Situation awareness in undergraduate nursing students managing simulated patient deterioration Academic Article uri icon

abstract

  • Nursing work often occurs in complex and potentially hazardous settings. Awareness of patient and practice environments is an imperative for nurses in practice.To explore nursing students' situation awareness while engaging in simulated patient deterioration scenarios.The educational process of FIRST(2)ACT was the model for the nurse intervention. Situation awareness was measured quantitatively using the Situation Awareness Global Assessment tool. Four domains were measured: physiological perception (patient parameters), global perception (surroundings), comprehension (interpretation of information), and projection (forecasting outcomes).Clinical laboratories at each of three participating universities.Ninety-seven nursing students from three Australian universities.Between March and July 2012, students participated in three video-recorded simulation events, in which a trained actor played patient roles and groups of three students worked as teams. To measure situation awareness, following the simulation each team leader was taken to a separate room and asked to report on a question set regarding the patient's vital signs, bedside setting and medical diagnosis.Overall, situation awareness was low (41%). Of the four domains, physiological perceptions scored the lowest (26%) and projection the highest (59%). Final year nursing students may not have well developed situation awareness skills, especially when dealing with these types of scenarios. Education providers need to consider ways to assist students to fully develop this attribute. Findings suggest that this is an aspect of undergraduate nursing education that requires significant consideration by curriculum developers.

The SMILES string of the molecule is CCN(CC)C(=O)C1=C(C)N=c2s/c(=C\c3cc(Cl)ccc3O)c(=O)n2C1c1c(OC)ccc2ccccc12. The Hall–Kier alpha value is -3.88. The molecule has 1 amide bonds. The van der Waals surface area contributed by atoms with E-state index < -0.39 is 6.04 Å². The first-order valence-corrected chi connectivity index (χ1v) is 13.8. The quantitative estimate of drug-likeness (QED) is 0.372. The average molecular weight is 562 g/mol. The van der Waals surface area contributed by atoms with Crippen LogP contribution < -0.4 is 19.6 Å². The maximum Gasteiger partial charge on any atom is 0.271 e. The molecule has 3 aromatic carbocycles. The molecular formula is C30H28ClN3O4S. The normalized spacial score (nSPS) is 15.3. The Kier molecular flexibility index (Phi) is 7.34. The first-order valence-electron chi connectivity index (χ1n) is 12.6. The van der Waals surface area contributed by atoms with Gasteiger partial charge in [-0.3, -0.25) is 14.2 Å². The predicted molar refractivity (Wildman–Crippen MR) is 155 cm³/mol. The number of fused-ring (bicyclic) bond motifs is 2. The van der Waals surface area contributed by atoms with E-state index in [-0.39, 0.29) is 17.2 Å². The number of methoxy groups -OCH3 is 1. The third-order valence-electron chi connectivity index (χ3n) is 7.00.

authors

  • McKenna, L
  • Missen, K
  • Cooper, S
  • Bogossian, F
  • Bucknall, T
  • Cant, R

publication date

  • 2014